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4 Ways to Offset Auto Insurance Increases When Adding Children to Your Policy

David Bakke has a young son and lives in Atlanta, Georgia. He shares his insights related to money management and insurance on the blog, Money Crashers Finance.

Kids are expensive – no doubt about it. And just as they get older and you think you’ve made it through the expense avalanche, bam, they go on your car insurance policy. According to a recent study, adding just one teen driver will raise your premium by an average of 44%. But instead of cutting off your teenager, try these tips for adjusting your insurance to offset this increase.

1. Raise Your Credit Score
Most insurance providers factor in your credit history when quoting you a premium, so one way to balance out the impact of adding kids is to raise your credit score. Pull your credit report for free – everyone’s entitled to one annually from each of the three reporting agencies – and check it for errors. Believe it or not, mistakes do happen, and you could be paying more for something you didn’t do. Then start paying your monthly bills on time and reducing your credit card balances. This has a huge effect on your score and could very well impact your rates.

2. Shop the Competition
Instead of spending hours on the phone or online waiting for quotes, enlist the help of a professional to do the legwork for you. Independent insurance agents offer unbiased insight on where to get the best price. They’re indebted to no specific company, and their sole goal is to get you a good rate. It makes no difference if you get you’re insured by 10 different companies in 10 years, as long as you’re getting a fair deal and the agent and insurance company are legitimate.

3. Review Your Coverage
Once your car is paid off, you can look at dropping certain coverages to save some dough. Some will tell you to drop both comprehensive and collision if your car doesn’t have much value, but I would reconsider letting go of comprehensive auto insurance coverage, which covers potentially expensive damage to your car, such as fire, vandalism, theft, and forces of nature. The $10 a month you save on your payment today will seem very sad if a storm damages your car tomorrow.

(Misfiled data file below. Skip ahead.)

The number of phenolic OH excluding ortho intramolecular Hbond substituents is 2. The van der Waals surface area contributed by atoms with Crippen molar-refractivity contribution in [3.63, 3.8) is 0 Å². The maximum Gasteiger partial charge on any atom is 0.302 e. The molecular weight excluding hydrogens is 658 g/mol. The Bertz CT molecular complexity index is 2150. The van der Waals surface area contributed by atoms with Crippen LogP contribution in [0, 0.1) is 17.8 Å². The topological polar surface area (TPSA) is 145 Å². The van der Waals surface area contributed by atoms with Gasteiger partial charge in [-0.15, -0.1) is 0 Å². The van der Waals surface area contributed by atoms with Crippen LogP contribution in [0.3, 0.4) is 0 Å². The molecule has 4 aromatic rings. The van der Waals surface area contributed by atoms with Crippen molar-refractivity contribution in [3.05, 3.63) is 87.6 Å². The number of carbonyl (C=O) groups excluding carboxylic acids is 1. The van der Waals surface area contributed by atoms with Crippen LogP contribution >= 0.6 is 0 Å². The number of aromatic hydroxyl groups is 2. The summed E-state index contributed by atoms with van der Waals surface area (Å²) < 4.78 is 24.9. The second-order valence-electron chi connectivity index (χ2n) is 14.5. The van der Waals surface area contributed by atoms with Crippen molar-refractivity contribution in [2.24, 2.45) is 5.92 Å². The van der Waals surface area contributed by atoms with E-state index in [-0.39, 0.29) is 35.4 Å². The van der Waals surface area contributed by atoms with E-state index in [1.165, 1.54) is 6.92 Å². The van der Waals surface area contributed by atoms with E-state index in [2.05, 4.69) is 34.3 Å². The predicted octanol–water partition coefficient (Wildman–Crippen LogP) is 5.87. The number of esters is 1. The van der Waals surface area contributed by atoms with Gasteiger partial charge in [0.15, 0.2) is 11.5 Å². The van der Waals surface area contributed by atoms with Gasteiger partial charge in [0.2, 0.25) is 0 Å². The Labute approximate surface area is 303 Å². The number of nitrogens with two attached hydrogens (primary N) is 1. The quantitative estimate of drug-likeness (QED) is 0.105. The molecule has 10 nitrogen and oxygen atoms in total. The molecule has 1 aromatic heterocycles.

As for collision, the collective wisdom is that if your car is seven years or older and your collision premium exceeds 10% of the car’s value, you should consider dropping it. Another option if you still owe on your car is to raise your deductibles. Just don’t do it without considering the risks. If you raise your deductible from $500 to $1,000, make sure you have an extra $500 tucked away somewhere so you don’t get burned in the event of an accident.

4. Stay in Touch With Your Agent
I’ve had the same insurance agent for 12 years. I actually meet up with her for lunch a few times a year, not so much because I love her company but because things change in people’s lives, and when they do, it can affect the rate you pay. A thorough conversation keeps us up to date. As you age, your premium gets lower. Getting married also has a positive effect. Have another baby? Yes, that could lower your rate as well. Even a switch in jobs that results in a shorter commute might reduce your premium. The point here is that communication is key, so keep your agent in the loop.

Final Thoughts
To see if you can save on your auto insurance and improve your driving habits, go to the Progressive website and request a free device called Snapshot. You install it on your car, and it monitors your driving habits for 30 days – including mileage driven, rapid accelerations, and the amount of sudden stops. If you’re a safe driver, Progressive might offer you a discount of up to 30%. Whether you take that policy or not, you gain insight into your driving style. Any or all of these moves could lower your rate and reduce the sting when your teen is ready to hit the road.

How else can you reduce your premium when you’re adding a teenager?